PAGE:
Saturday, July 31, 2010

In short: The Girl With The Hungry Eyes (1995)

In the 1930s, model Louise (Christina Fulton) hangs herself in the beloved hotel in South Beach she owns. She has good reasons for it: her fiancée is regularly cheating on her and tries to steal her money, and the hotel itself is somehow responsible for a string of murders. Before she kills herself, Louise hides the deed of ownership to the place away in a safety deposit box.

About sixty years later, the hotel is a decrepit ruin without any occupants. It doesn't like this state of affairs at all and so revives Louise as a vampire. It wants her to get the deed in her hands again. And while she's at it, she can also start killing people, feeding their life energy back to the house.

But Louise has a fatal weakness - she's a romantic. In her nightly ramblings, she stumbles upon the formerly famous photographer Carlos (Isaac Turner) and into something of a new modelling career. Sure enough, it doesn't take long until she falls for the seedy idiot. But Louise has certain trust issues, what with the way her last relationship to something more mobile than a hotel turned out, the hotel doesn't like her lovelorn ways one bit, and Carlos owes rent money to some very dangerous people (yeah, I don't know either), so there are quite a few scenes of melodramatic writhing and killing to get through before the film comes to an end.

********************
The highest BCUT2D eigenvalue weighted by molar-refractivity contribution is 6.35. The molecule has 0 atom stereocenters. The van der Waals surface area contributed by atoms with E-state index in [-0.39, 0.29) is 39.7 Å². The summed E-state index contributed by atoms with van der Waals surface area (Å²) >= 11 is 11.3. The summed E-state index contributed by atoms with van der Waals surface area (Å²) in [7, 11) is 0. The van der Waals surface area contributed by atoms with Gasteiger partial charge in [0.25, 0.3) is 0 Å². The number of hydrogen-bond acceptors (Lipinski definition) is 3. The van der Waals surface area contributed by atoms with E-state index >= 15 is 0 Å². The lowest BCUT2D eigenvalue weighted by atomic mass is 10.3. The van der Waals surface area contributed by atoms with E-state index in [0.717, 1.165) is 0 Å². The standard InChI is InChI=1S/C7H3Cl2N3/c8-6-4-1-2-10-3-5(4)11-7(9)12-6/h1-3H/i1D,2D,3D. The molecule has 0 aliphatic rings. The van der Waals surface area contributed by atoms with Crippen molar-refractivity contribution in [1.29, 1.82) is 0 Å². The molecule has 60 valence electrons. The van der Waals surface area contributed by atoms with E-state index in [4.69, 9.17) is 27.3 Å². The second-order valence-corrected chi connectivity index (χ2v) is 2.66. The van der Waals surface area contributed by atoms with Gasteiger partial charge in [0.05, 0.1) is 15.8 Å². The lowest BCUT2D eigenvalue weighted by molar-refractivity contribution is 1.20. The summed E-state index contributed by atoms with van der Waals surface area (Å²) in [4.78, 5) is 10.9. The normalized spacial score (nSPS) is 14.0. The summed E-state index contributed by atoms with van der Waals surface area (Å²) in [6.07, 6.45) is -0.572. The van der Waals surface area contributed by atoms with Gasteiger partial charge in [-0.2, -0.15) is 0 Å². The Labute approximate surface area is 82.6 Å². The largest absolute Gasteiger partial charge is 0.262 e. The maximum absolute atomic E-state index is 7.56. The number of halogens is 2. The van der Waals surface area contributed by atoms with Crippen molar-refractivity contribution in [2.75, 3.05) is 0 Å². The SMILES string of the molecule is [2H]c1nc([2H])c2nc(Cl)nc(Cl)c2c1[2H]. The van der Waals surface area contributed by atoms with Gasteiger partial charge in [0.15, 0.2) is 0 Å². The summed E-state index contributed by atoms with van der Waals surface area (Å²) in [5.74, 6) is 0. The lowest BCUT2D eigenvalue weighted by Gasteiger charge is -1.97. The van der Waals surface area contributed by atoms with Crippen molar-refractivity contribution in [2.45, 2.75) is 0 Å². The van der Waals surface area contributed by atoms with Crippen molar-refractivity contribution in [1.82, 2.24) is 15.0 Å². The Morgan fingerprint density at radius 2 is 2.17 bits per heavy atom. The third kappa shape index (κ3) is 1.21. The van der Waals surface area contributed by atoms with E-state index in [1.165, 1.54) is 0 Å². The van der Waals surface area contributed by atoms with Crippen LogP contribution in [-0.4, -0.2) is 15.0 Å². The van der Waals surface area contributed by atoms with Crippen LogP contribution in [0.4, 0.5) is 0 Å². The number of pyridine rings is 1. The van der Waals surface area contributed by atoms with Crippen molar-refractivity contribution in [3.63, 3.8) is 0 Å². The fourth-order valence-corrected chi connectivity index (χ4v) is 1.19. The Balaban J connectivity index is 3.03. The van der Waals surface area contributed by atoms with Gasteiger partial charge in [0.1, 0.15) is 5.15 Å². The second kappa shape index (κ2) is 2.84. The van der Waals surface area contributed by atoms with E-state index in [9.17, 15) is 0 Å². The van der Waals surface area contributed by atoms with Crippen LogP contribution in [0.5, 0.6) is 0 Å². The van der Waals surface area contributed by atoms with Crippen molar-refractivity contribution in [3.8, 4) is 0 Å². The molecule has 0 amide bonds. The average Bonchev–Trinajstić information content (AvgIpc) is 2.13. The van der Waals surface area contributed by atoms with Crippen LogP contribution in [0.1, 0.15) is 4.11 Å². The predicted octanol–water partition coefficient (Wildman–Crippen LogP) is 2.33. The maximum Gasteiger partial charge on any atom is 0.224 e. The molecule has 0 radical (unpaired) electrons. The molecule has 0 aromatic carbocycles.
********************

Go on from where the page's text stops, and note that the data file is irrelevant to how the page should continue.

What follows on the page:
The Girl With The Hungry Eyes is a weird one. Obviously in love with its own earnest artistic ambitions, but never really able to fulfil them, I still appreciate it for being ambitious (and being loosely based on a story by the excellent Fritz Leiber), if only because the mid-90s weren't exactly the point in time when anyone was trying to make erotic horror movies more influenced by artsy/weird 70s films than by Anne Rice. You'll have to give director Jon Jacobs that he was trying his damndest to make a film in a very personal style.

The film's problems are manifold: the sound is so bad that the dialogue is at times incomprehensible, the film is terribly ineffectual when it comes to explaining itself (which would be less of a problem if it wouldn't so often try to explain itself), the plotting is rather random and jumpy and the acting is often atrocious. And then there's the idiotic vocoder voice with which the house speaks (and honestly, there's no need for it to speak at all, not even expositional need) that ruins exactly those scenes that are supposed to say totally profound things about love and life.

On the plus side, Christina Fulton's performance is appropriately weird, going from involuntarily humorous to quite disturbing to sleepwalkerish from one scene to the next, the shady locations (who knew Miami is this ugly?) are moody and fitting and Jacobs is trying his damndest to use every art house movie technique he knows of, at times with grating effect, at other times surprisingly successful.

Fulton's bizarre performance, Jacob's direction, the helpless groping for a philosophical profundity the film just isn't able to carry, and moments of classic exploitational badness and seediness come together as if the film were a free-for-all brawl between these elements. At times, this schizophrenic feel lends the film the atmosphere of a strange dream, at other times it outright ruins what the Jacobs is trying to do.


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